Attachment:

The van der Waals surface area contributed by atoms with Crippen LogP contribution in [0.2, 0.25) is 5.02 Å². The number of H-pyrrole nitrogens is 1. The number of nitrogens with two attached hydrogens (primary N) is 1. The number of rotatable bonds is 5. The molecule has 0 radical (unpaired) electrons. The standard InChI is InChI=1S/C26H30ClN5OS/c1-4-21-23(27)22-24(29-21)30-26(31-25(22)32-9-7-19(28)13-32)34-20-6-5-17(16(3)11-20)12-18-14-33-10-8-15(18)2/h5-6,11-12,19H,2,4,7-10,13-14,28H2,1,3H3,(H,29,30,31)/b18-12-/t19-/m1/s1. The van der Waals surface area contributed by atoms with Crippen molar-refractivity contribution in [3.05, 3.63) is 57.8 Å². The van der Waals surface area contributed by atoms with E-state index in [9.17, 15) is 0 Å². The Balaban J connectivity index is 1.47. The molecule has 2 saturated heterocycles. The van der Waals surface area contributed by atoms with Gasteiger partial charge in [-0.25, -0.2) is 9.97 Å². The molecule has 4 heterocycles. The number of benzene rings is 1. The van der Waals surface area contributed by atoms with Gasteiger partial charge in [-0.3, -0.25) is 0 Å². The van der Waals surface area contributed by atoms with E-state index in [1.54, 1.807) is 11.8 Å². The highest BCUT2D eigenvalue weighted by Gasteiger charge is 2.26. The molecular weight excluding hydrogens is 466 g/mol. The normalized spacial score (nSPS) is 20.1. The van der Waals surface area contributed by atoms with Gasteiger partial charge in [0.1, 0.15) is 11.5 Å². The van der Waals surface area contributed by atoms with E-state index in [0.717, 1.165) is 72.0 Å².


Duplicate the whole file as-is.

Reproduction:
The van der Waals surface area contributed by atoms with Crippen LogP contribution in [0.2, 0.25) is 5.02 Å². The number of H-pyrrole nitrogens is 1. The number of nitrogens with two attached hydrogens (primary N) is 1. The number of rotatable bonds is 5. The molecule has 0 radical (unpaired) electrons. The standard InChI is InChI=1S/C26H30ClN5OS/c1-4-21-23(27)22-24(29-21)30-26(31-25(22)32-9-7-19(28)13-32)34-20-6-5-17(16(3)11-20)12-18-14-33-10-8-15(18)2/h5-6,11-12,19H,2,4,7-10,13-14,28H2,1,3H3,(H,29,30,31)/b18-12-/t19-/m1/s1. The van der Waals surface area contributed by atoms with Crippen molar-refractivity contribution in [3.05, 3.63) is 57.8 Å². The van der Waals surface area contributed by atoms with E-state index in [9.17, 15) is 0 Å². The Balaban J connectivity index is 1.47. The molecule has 2 saturated heterocycles. The van der Waals surface area contributed by atoms with Gasteiger partial charge in [-0.25, -0.2) is 9.97 Å². The molecule has 4 heterocycles. The number of benzene rings is 1. The van der Waals surface area contributed by atoms with Gasteiger partial charge in [-0.3, -0.25) is 0 Å². The van der Waals surface area contributed by atoms with E-state index in [1.54, 1.807) is 11.8 Å². The highest BCUT2D eigenvalue weighted by Gasteiger charge is 2.26. The molecular weight excluding hydrogens is 466 g/mol. The normalized spacial score (nSPS) is 20.1. The van der Waals surface area contributed by atoms with Gasteiger partial charge in [0.1, 0.15) is 11.5 Å². The van der Waals surface area contributed by atoms with E-state index in [0.717, 1.165) is 72.0 Å².